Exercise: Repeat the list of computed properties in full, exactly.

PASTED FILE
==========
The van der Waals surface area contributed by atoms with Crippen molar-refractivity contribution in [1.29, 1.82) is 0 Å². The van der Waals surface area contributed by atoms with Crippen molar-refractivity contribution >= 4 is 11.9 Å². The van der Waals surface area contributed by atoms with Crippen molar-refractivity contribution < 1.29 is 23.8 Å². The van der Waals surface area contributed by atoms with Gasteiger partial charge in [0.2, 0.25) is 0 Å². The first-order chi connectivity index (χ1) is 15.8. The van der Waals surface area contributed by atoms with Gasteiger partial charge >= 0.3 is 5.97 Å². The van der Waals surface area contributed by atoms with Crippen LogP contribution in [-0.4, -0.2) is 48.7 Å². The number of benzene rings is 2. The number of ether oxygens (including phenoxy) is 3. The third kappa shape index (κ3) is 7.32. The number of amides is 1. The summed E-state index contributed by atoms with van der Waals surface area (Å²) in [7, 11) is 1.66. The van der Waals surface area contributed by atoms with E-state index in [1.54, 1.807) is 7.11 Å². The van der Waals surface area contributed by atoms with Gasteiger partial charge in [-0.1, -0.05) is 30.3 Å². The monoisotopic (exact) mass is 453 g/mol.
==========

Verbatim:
The van der Waals surface area contributed by atoms with Crippen molar-refractivity contribution in [1.29, 1.82) is 0 Å². The van der Waals surface area contributed by atoms with Crippen molar-refractivity contribution >= 4 is 11.9 Å². The van der Waals surface area contributed by atoms with Crippen molar-refractivity contribution < 1.29 is 23.8 Å². The van der Waals surface area contributed by atoms with Gasteiger partial charge in [0.2, 0.25) is 0 Å². The first-order chi connectivity index (χ1) is 15.8. The van der Waals surface area contributed by atoms with Gasteiger partial charge >= 0.3 is 5.97 Å². The van der Waals surface area contributed by atoms with Crippen LogP contribution in [-0.4, -0.2) is 48.7 Å². The number of benzene rings is 2. The number of ether oxygens (including phenoxy) is 3. The third kappa shape index (κ3) is 7.32. The number of amides is 1. The summed E-state index contributed by atoms with van der Waals surface area (Å²) in [7, 11) is 1.66. The van der Waals surface area contributed by atoms with E-state index in [1.54, 1.807) is 7.11 Å². The van der Waals surface area contributed by atoms with Gasteiger partial charge in [-0.1, -0.05) is 30.3 Å². The monoisotopic (exact) mass is 453 g/mol.